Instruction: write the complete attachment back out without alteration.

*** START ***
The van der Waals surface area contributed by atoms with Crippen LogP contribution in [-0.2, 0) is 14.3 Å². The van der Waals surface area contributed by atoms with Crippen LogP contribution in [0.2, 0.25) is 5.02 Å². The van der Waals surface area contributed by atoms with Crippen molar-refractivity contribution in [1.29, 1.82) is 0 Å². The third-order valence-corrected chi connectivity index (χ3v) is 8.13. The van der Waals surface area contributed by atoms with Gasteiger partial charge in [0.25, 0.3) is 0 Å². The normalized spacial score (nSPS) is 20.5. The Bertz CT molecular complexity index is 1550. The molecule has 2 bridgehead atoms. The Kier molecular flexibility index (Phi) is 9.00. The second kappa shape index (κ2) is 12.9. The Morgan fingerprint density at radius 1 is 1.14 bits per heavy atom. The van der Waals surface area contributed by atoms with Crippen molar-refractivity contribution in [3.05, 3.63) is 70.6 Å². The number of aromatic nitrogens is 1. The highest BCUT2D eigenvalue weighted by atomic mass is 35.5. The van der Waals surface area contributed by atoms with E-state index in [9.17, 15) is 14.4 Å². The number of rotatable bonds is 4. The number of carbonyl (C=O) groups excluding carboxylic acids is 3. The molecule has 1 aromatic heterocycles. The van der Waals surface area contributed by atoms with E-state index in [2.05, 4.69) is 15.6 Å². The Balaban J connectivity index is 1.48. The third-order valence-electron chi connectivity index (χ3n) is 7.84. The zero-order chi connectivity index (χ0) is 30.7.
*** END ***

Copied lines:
The van der Waals surface area contributed by atoms with Crippen LogP contribution in [-0.2, 0) is 14.3 Å². The van der Waals surface area contributed by atoms with Crippen LogP contribution in [0.2, 0.25) is 5.02 Å². The van der Waals surface area contributed by atoms with Crippen molar-refractivity contribution in [1.29, 1.82) is 0 Å². The third-order valence-corrected chi connectivity index (χ3v) is 8.13. The van der Waals surface area contributed by atoms with Gasteiger partial charge in [0.25, 0.3) is 0 Å². The normalized spacial score (nSPS) is 20.5. The Bertz CT molecular complexity index is 1550. The molecule has 2 bridgehead atoms. The Kier molecular flexibility index (Phi) is 9.00. The second kappa shape index (κ2) is 12.9. The Morgan fingerprint density at radius 1 is 1.14 bits per heavy atom. The van der Waals surface area contributed by atoms with Crippen molar-refractivity contribution in [3.05, 3.63) is 70.6 Å². The number of aromatic nitrogens is 1. The highest BCUT2D eigenvalue weighted by atomic mass is 35.5. The van der Waals surface area contributed by atoms with E-state index in [9.17, 15) is 14.4 Å². The number of rotatable bonds is 4. The number of carbonyl (C=O) groups excluding carboxylic acids is 3. The molecule has 1 aromatic heterocycles. The van der Waals surface area contributed by atoms with E-state index in [2.05, 4.69) is 15.6 Å². The Balaban J connectivity index is 1.48. The third-order valence-electron chi connectivity index (χ3n) is 7.84. The zero-order chi connectivity index (χ0) is 30.7.